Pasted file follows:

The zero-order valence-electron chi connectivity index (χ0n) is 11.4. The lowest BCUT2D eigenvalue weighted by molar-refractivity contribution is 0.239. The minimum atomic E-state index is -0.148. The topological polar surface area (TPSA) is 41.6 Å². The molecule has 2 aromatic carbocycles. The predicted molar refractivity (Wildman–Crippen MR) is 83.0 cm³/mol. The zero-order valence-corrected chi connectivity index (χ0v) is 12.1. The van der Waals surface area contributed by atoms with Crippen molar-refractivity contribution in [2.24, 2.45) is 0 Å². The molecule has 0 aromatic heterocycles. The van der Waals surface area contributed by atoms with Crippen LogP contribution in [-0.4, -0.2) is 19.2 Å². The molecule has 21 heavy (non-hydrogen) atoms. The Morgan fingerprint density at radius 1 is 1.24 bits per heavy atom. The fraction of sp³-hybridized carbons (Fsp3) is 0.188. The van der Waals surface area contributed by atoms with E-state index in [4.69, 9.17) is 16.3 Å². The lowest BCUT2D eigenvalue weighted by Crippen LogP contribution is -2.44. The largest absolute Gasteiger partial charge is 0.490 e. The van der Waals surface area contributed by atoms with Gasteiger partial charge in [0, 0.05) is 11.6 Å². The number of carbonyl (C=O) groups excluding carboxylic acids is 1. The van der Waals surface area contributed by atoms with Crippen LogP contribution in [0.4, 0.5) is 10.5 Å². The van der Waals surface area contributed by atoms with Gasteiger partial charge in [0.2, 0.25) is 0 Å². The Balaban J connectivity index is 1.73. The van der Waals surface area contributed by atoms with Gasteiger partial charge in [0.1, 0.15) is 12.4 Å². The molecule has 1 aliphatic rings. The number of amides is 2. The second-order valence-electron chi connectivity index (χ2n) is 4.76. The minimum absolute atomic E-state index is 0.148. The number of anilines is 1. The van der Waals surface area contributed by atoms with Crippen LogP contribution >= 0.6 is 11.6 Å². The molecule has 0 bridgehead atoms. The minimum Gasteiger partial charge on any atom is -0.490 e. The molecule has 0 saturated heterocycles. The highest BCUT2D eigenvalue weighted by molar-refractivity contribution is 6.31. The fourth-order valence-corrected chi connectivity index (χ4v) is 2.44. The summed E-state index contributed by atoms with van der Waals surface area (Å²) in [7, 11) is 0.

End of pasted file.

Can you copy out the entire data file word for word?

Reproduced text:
The zero-order valence-electron chi connectivity index (χ0n) is 11.4. The lowest BCUT2D eigenvalue weighted by molar-refractivity contribution is 0.239. The minimum atomic E-state index is -0.148. The topological polar surface area (TPSA) is 41.6 Å². The molecule has 2 aromatic carbocycles. The predicted molar refractivity (Wildman–Crippen MR) is 83.0 cm³/mol. The zero-order valence-corrected chi connectivity index (χ0v) is 12.1. The van der Waals surface area contributed by atoms with Crippen molar-refractivity contribution in [2.24, 2.45) is 0 Å². The molecule has 0 aromatic heterocycles. The van der Waals surface area contributed by atoms with Crippen LogP contribution in [-0.4, -0.2) is 19.2 Å². The molecule has 21 heavy (non-hydrogen) atoms. The Morgan fingerprint density at radius 1 is 1.24 bits per heavy atom. The fraction of sp³-hybridized carbons (Fsp3) is 0.188. The van der Waals surface area contributed by atoms with E-state index in [4.69, 9.17) is 16.3 Å². The lowest BCUT2D eigenvalue weighted by Crippen LogP contribution is -2.44. The largest absolute Gasteiger partial charge is 0.490 e. The van der Waals surface area contributed by atoms with Gasteiger partial charge in [0, 0.05) is 11.6 Å². The number of carbonyl (C=O) groups excluding carboxylic acids is 1. The van der Waals surface area contributed by atoms with Crippen LogP contribution in [0.4, 0.5) is 10.5 Å². The van der Waals surface area contributed by atoms with Gasteiger partial charge in [0.2, 0.25) is 0 Å². The Balaban J connectivity index is 1.73. The van der Waals surface area contributed by atoms with Gasteiger partial charge in [0.1, 0.15) is 12.4 Å². The molecule has 1 aliphatic rings. The number of amides is 2. The second-order valence-electron chi connectivity index (χ2n) is 4.76. The minimum absolute atomic E-state index is 0.148. The number of anilines is 1. The van der Waals surface area contributed by atoms with Crippen LogP contribution >= 0.6 is 11.6 Å². The molecule has 0 bridgehead atoms. The minimum Gasteiger partial charge on any atom is -0.490 e. The molecule has 0 saturated heterocycles. The highest BCUT2D eigenvalue weighted by molar-refractivity contribution is 6.31. The fourth-order valence-corrected chi connectivity index (χ4v) is 2.44. The summed E-state index contributed by atoms with van der Waals surface area (Å²) in [7, 11) is 0.